If brevity is indeed the soul of wit, then just how many words does a writer need to tell a story? I asked a few writers this question. The responses ranged from 4000 to 200 words. Then I asked one of them;

“Can you do 30 words?”

Dalle Abraham was skeptical. “You mean 300?” He asked.

“No. I mean 30 words. Three with one zero.” I told the coolest man from Marsabit.

The shortest story ever written by Ernest Hemingway goes like this; For sale: Baby shoes. Never worn. Those were just six words. But it is a complete story with an opening, body and ending. Narrative Magazine did something around the same. See here. There is even a Twitter account for six word stories; @sixwordstories.

I figured, if people have written stories six words long, then it would not be an impossible ask to request for stories with a maximum word count of 30. Sindio? So I asked a few writer friends to take part in a project. The brief was simple: Write a story in 30 words or less.

These showed up in my inbox;

***

Abigail Arunga
She stares into nothingness. Alone, in a white jacket. Through the window, he sees her reach out to touch something that only existed to her. He writes on the clipboard.

Adebisi Adedun
8 years old and married
To a man I could call papa,
8 years old and pregnant
With a child I won’t live to love
8 years old praying for death

Alexander Ikawah
CHARLESTON
He aims the gun at the first one. He’s singing; eyes closed, palms heavenward. It is a good thing he is going to heaven. Slaves will be needed there too.

Anne Moraa
Walking away from the bin, she felt relief, though she couldn’t stop her tears. “Someone better than me will love it,” she thought, her baby’s cries fading into the night.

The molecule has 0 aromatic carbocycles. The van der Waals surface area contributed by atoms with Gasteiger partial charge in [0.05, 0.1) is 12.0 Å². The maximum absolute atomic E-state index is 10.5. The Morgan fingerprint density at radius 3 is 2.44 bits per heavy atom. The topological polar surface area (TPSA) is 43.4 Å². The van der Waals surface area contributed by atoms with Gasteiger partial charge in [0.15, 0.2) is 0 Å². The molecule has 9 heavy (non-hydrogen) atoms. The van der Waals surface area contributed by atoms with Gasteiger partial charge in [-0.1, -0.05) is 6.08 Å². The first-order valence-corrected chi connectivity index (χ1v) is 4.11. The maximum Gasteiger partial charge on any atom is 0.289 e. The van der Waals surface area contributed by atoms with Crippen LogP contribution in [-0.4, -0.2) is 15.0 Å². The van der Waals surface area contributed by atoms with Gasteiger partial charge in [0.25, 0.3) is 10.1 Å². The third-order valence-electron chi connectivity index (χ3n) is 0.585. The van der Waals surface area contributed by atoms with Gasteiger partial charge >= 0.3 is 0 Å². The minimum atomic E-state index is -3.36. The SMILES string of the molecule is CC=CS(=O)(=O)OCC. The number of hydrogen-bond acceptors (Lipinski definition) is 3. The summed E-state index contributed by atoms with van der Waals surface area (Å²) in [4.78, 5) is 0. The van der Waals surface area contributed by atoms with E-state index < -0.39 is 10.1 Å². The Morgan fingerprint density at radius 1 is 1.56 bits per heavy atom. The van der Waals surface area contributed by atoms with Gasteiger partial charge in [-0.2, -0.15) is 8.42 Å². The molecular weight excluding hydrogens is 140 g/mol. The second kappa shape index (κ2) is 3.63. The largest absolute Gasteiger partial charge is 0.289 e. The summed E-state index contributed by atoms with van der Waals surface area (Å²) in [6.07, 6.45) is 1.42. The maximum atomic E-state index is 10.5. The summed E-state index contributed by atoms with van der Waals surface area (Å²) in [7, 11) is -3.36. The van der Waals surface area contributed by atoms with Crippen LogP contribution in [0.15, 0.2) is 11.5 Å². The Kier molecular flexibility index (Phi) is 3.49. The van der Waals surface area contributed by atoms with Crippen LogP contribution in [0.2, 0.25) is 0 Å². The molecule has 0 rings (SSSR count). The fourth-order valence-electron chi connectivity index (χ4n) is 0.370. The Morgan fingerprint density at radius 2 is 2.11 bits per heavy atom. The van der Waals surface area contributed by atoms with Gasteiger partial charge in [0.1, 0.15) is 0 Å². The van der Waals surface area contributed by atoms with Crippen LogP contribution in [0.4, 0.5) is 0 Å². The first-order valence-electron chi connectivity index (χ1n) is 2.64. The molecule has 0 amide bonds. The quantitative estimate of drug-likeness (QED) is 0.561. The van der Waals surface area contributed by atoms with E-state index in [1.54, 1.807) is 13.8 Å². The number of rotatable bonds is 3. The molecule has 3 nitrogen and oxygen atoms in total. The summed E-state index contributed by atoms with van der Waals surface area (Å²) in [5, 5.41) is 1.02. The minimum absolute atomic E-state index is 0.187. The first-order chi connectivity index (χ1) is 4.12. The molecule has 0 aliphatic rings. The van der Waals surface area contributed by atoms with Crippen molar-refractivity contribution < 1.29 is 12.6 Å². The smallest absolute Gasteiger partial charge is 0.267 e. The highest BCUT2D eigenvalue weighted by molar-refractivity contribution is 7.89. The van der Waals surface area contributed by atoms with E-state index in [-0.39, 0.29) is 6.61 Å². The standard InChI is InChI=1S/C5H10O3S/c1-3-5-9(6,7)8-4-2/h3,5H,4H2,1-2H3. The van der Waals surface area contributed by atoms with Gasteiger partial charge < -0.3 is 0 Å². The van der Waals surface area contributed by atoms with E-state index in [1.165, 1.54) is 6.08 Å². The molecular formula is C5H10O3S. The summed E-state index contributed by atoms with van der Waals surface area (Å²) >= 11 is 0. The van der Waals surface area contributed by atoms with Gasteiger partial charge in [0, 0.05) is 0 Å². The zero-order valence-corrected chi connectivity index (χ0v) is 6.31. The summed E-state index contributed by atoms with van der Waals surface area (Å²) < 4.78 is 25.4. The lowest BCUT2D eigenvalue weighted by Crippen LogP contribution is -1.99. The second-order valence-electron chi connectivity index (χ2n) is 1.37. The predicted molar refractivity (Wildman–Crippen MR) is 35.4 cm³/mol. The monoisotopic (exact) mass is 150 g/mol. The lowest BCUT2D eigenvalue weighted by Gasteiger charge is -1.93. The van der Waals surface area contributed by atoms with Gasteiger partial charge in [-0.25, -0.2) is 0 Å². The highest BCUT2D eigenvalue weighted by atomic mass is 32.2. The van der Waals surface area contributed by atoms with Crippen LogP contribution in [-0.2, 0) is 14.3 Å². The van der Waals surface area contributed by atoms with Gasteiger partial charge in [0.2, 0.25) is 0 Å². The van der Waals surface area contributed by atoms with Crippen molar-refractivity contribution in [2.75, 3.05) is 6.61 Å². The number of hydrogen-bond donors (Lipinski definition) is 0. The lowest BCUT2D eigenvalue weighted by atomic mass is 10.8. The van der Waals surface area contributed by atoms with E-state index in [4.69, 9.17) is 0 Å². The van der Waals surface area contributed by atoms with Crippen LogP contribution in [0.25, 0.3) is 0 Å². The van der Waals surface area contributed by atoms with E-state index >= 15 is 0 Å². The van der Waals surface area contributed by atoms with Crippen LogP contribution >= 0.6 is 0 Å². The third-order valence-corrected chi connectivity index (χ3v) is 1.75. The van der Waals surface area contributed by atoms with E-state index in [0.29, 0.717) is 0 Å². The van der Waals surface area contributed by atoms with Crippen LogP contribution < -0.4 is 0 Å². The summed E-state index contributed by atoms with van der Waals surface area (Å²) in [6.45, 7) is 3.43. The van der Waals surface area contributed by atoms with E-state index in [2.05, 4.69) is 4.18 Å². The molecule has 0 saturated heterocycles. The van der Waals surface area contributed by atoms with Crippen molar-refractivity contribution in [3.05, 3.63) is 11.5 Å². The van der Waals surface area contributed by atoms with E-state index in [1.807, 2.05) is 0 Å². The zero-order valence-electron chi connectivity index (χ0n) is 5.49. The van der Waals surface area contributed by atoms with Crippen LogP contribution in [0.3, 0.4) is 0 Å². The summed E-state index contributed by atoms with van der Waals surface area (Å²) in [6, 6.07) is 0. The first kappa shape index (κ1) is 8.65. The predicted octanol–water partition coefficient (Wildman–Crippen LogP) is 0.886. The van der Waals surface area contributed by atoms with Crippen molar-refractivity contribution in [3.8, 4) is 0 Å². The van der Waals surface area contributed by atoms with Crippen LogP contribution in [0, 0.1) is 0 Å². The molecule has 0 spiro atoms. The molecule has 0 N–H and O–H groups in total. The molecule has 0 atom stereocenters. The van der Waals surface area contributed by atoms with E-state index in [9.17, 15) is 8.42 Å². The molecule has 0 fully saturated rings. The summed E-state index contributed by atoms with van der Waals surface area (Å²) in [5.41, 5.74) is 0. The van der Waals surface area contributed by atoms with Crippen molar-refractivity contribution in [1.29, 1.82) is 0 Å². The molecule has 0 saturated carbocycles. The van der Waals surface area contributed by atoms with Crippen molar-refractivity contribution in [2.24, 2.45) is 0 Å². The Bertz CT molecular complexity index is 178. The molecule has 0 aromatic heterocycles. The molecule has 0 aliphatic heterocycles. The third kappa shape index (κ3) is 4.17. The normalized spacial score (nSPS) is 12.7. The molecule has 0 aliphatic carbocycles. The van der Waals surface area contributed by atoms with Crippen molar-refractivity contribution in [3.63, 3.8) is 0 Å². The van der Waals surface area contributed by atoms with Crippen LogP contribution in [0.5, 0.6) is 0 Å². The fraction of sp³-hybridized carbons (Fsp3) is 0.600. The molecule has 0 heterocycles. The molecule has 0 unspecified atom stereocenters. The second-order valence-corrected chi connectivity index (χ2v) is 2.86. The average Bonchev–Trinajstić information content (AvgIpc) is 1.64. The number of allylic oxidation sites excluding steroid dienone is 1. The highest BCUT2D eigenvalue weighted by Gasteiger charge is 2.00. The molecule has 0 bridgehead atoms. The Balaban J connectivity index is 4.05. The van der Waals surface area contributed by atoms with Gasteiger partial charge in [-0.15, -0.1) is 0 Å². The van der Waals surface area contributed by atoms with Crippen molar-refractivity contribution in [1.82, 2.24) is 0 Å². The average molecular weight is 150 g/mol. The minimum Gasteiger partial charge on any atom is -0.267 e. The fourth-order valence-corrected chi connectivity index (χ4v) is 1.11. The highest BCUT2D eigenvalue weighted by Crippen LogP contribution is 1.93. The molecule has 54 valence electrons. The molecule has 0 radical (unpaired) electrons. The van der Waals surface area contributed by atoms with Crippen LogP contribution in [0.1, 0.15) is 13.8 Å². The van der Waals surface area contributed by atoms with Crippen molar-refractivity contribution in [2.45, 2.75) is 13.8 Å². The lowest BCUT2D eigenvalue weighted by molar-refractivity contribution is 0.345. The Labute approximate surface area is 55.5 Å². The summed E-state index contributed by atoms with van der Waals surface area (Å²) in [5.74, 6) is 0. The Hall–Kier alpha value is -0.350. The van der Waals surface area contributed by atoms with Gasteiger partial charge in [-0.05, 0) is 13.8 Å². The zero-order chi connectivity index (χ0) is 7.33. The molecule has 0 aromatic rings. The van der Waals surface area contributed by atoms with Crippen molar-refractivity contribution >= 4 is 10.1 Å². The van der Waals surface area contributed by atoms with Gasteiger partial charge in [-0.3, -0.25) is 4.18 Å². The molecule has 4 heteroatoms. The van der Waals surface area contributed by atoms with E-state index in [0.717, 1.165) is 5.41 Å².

Basit Jamiu
(a) “Say your last prayer.” He pointed the gun at me. As he motioned to pull the trigger, someone from his back came through to him first. I am never alone.

*

(b) I am Solomon Grundy. Everything you’ve heard about me is true.

Beverly Akoyo
(a) Only older men could love her. Boys her age and younger, though curious, were revolted by her body, growing outside her.
Then he came and told her, “Let’s run away.”

*

(b) Mother says she’ll have two glasses. ‘No more than that.’ But by the end of the evening, she’s calling him a bad influence. It’s her seventh one. Neat this time.

Ciku Kimeria
ESCAPING MOHELI
On the edge of a cliff in Moheli, I battled wind, kicked my fear, punched the cold, as I leaped into the dark foreboding water screaming “Ancestors! Take me home!”

Dalle Abraham
(a) MUEZZIN INTERRUPTUS
Halima crouched, bui-bui held to her henna-ed body while Mutwiri waited, erectrified, for Muezzin’s call to pass. When she rejoined him he was limp, rubber tugging like an old sock.

*

(b) 8-4-4
In the classroom she mocked and taunted him, to mask last night’s shame. She changed faces and deflated, in public, erections she died for in the dark, where green flies buzzed.

*

(c) COST OF LAUGHTER
“Mum, today Dad pricked me with his bone ”
She cried and laughed. Yesterday, thirty years ago, I learnt the cost of those tears and wished I could afford that laughter.

Dayo Adewunmi Ntwari
“Tree! Please  hide me!” Hairy hands clutching branches, fingernails scratching dead bark. Whimpering at the sound of raging dogs in the distance. Black birds’ red eyes staring curiously.

Elchubbinho
TWO BLUE TICKS
Fuck. She’s read that. Too much alcohol. Bad decisions. No reply. I love her. My data bundles, done. No Response. Fuck it. More Vodka. Two Blue Ticks. No regrets.

Faith Linyonyi
‘So what do you do?’